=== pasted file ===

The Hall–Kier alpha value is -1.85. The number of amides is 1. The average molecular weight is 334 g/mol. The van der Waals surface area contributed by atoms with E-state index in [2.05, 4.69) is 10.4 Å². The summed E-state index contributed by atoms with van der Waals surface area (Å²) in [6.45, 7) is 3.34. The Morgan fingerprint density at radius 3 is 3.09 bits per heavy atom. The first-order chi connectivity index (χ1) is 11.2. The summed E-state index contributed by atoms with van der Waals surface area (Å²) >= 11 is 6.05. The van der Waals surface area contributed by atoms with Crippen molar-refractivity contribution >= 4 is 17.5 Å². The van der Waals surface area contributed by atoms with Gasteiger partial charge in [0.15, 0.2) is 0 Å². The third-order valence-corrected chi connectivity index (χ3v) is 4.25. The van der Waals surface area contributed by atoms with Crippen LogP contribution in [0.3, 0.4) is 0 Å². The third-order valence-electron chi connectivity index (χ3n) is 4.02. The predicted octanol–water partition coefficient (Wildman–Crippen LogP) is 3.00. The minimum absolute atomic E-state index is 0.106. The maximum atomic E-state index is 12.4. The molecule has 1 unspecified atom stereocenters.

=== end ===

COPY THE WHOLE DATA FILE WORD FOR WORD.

The Hall–Kier alpha value is -1.85. The number of amides is 1. The average molecular weight is 334 g/mol. The van der Waals surface area contributed by atoms with E-state index in [2.05, 4.69) is 10.4 Å². The summed E-state index contributed by atoms with van der Waals surface area (Å²) in [6.45, 7) is 3.34. The Morgan fingerprint density at radius 3 is 3.09 bits per heavy atom. The first-order chi connectivity index (χ1) is 11.2. The summed E-state index contributed by atoms with van der Waals surface area (Å²) >= 11 is 6.05. The van der Waals surface area contributed by atoms with Crippen molar-refractivity contribution >= 4 is 17.5 Å². The van der Waals surface area contributed by atoms with Gasteiger partial charge in [0.15, 0.2) is 0 Å². The third-order valence-corrected chi connectivity index (χ3v) is 4.25. The van der Waals surface area contributed by atoms with Crippen LogP contribution in [0.3, 0.4) is 0 Å². The third-order valence-electron chi connectivity index (χ3n) is 4.02. The predicted octanol–water partition coefficient (Wildman–Crippen LogP) is 3.00. The minimum absolute atomic E-state index is 0.106. The maximum atomic E-state index is 12.4. The molecule has 1 unspecified atom stereocenters.